Prime minister reneges on commitment to forbid government CEO dual roles

In a bizarre contract seen by The Shift following a Freedom of Information request, the new executive chairman of Enemalta “is not considered an employee of the company”.

 

Prime Minister Robert Abela’s appointment of Ryan Fava as the new executive chairman of Enemalta has breached his own commitment to limit the number of roles executives of government entities can occupy.

Upon his appointment as prime minister, Robert Abela had stated he would ensure that CEOs and executive chairpersons of government entities would not be allowed any other job or remuneration, even part-time, outside their official role.

Fava has another full-time job as the president of the Malta Dockers Union.

Abela said this was a good governance measure to avoid conflicts of interest, insisting CEOs were paid enough to expect their full-time attention to their government role.

But the prime minister has not stuck to his word.

Following the sacking of Enemalta CEO Jonathan Cardona last year, the Enemalta Board, on the direct instructions of the Office of the Prime Minister, abolished the role of CEO and amalgamated it into the role of chairman.

Engineer Ryan Fava was made responsible for all the operations of the State energy provider and paid €150,000 a year.

However, since Fava already held another job and was not ready to move away from it, Abela, through the Enemalta board, allowed Fava to keep both jobs.

In a bizarre contract, seen by The Shift following a Freedom of Information request, Fava “is not considered an employee of Enemalta”, even though he is entirely responsible for all day-to-day operations of the company and all the decisions to be taken.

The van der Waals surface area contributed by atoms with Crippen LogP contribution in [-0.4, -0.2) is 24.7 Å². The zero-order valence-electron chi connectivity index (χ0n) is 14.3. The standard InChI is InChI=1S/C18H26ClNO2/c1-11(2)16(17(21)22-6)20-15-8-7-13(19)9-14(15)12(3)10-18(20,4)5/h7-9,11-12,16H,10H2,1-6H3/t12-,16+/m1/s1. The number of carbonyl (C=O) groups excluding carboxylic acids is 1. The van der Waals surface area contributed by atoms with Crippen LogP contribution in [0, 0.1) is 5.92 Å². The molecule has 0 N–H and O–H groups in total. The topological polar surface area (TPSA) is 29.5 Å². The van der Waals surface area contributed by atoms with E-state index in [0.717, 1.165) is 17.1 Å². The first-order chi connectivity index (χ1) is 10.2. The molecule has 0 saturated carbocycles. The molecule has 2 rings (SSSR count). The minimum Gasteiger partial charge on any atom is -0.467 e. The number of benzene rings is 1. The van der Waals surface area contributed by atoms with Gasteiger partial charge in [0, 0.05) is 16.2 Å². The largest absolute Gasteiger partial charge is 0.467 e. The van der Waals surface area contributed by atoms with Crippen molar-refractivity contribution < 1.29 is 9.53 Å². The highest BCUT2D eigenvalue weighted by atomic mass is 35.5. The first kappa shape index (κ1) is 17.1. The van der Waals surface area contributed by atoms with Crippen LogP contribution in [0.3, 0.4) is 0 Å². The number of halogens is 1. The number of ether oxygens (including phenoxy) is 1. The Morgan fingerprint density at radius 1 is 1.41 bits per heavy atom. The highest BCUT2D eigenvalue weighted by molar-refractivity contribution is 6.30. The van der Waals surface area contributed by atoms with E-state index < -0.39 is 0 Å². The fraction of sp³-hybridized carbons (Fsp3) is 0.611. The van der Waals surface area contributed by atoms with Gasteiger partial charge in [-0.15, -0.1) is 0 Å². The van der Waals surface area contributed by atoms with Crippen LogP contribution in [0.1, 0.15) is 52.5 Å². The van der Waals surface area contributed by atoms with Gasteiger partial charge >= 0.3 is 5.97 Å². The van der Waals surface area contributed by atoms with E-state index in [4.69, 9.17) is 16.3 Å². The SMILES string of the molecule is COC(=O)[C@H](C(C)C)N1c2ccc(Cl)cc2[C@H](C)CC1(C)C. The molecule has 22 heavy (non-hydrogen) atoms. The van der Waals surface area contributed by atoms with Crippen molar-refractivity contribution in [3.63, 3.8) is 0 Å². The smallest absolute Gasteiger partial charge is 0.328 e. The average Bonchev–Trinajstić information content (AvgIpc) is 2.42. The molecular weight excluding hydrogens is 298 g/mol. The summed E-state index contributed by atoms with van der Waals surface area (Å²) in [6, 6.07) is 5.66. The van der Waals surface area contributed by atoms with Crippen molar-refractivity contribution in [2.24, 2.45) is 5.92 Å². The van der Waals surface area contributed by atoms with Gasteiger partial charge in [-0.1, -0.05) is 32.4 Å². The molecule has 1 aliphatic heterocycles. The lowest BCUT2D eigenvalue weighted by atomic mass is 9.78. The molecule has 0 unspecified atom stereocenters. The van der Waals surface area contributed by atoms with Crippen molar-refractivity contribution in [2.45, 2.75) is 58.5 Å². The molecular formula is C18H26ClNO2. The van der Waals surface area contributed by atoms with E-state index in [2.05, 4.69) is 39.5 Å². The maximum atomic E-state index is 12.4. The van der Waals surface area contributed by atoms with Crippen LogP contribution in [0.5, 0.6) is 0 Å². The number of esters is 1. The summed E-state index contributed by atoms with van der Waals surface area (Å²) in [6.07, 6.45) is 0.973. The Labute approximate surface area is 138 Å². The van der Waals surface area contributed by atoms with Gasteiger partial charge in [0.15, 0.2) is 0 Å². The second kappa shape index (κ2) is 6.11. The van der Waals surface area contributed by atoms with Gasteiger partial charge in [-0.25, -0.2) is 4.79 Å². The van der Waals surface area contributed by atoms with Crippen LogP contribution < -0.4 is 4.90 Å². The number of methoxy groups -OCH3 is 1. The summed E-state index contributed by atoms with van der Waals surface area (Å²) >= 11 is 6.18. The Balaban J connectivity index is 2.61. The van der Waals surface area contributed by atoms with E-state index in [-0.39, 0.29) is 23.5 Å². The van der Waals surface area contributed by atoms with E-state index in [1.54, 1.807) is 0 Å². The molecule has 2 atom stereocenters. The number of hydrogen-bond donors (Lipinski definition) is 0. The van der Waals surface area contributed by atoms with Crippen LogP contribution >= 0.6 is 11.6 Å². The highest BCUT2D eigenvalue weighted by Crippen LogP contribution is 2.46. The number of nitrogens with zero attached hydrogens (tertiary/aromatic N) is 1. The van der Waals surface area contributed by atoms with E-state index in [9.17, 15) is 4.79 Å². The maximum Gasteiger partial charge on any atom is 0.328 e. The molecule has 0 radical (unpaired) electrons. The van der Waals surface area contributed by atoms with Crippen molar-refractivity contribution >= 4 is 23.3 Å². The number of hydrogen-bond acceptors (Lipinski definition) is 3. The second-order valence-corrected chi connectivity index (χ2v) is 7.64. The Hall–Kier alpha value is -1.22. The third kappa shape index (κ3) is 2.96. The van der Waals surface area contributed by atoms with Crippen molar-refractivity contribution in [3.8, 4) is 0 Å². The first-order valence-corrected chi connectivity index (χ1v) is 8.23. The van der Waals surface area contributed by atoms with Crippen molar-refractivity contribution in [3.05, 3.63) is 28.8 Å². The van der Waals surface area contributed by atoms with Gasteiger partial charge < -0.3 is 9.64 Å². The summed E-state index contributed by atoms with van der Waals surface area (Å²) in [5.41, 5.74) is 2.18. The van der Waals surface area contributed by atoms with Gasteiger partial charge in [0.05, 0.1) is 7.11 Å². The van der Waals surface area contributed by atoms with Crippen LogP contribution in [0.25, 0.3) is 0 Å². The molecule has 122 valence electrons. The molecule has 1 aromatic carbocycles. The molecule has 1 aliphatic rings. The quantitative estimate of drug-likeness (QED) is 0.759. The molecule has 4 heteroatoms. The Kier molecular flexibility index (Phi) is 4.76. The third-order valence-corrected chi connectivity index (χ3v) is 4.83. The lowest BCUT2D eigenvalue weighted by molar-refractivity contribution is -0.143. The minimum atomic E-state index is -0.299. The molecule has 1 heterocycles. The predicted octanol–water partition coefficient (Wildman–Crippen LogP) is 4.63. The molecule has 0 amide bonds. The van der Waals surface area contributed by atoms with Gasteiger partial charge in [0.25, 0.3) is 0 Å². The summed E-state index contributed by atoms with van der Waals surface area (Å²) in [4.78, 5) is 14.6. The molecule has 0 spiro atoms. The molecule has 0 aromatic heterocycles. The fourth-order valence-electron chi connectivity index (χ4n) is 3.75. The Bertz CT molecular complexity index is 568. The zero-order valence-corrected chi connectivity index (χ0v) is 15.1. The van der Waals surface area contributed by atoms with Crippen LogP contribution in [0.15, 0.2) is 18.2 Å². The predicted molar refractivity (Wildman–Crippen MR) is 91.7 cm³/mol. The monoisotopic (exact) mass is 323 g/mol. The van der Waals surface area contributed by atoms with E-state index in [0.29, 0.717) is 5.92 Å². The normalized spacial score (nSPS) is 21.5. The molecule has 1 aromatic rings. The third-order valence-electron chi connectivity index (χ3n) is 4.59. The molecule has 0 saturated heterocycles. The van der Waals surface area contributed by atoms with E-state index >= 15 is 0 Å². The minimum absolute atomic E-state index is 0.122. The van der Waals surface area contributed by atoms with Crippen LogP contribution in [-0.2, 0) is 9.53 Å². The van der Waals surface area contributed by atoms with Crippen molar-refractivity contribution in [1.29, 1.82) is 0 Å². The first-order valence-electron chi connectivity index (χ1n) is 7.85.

This clause seems to have been inserted so Fava could continue his role at the Malta Dockers Union.

Sources close to licensed port workers, who describe Fava as highly competent, said the union did not want to let Fava leave for a temporary political post.

When contacted, Fava confirmed that he was still being paid as the president of the Dockers Union while occupying the post of executive chairman at Enemalta.

“What I am doing at Enemalta is very different from my role at the Dockers Union, and I don’t see a conflict,” he told The Shift.

According to the Malta Dockers Union statute, its president is elected by licensed port workers and paid directly for the role.

Energy Minister Miriam Dalli, responsible for Enemalta, has also broken the rules by appointing the disgraced former CEO of the Malta Financial Services Authority, Joseph Cuschieri, as CEO of Project Green.

While receiving a €96,000 package from taxpayers, he continues his work as a private business consultant.

The Shift asked the OPM whether the directive on CEOs and double roles still stands. No reply was received by the time of publication.

                           

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3 Comments
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Joey FAlzon
Joey FAlzon
1 month ago

The shift should also investigate the role of the new FMS CEO….has he given up his role at Mater Dei and his private practice? These are questions that warrant serious answers!!!!

joe
joe
1 month ago

150k for what? We hardly ever see him at Enemalta. And whenever he turns up, its for a few hours in the afternoon. The employees have no sense of direction and the company is going straight into a brick wall. You also forgot to mention that he has another private business in the petrol station sector, in direct conflict with Enemalta interests. He is often heard saying that he wants to help someone because it is his client.

saviour mamo
saviour mamo
1 month ago

A prime minister who doesn’t keep his word is wasting our time.

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